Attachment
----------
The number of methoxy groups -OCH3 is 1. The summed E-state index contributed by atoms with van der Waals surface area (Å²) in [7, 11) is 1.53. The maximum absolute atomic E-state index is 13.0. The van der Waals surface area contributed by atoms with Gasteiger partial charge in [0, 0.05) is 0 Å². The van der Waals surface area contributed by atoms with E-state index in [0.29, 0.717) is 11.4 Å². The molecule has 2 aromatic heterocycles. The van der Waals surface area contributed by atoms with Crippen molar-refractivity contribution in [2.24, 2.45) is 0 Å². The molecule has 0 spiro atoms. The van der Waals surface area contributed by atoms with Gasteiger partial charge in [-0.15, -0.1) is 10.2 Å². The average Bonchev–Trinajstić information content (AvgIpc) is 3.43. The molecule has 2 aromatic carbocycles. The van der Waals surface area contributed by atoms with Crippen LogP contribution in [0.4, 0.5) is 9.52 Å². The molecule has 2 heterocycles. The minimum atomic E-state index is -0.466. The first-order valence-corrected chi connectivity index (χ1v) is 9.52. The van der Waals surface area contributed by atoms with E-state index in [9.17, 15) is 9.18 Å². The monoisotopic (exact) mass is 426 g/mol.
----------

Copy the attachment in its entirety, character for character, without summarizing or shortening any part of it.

The number of methoxy groups -OCH3 is 1. The summed E-state index contributed by atoms with van der Waals surface area (Å²) in [7, 11) is 1.53. The maximum absolute atomic E-state index is 13.0. The van der Waals surface area contributed by atoms with Gasteiger partial charge in [0, 0.05) is 0 Å². The van der Waals surface area contributed by atoms with E-state index in [0.29, 0.717) is 11.4 Å². The molecule has 2 aromatic heterocycles. The van der Waals surface area contributed by atoms with Crippen molar-refractivity contribution in [2.24, 2.45) is 0 Å². The molecule has 0 spiro atoms. The van der Waals surface area contributed by atoms with Gasteiger partial charge in [-0.15, -0.1) is 10.2 Å². The average Bonchev–Trinajstić information content (AvgIpc) is 3.43. The molecule has 2 aromatic carbocycles. The van der Waals surface area contributed by atoms with Crippen LogP contribution in [0.4, 0.5) is 9.52 Å². The molecule has 2 heterocycles. The minimum atomic E-state index is -0.466. The first-order valence-corrected chi connectivity index (χ1v) is 9.52. The van der Waals surface area contributed by atoms with E-state index in [9.17, 15) is 9.18 Å². The monoisotopic (exact) mass is 426 g/mol.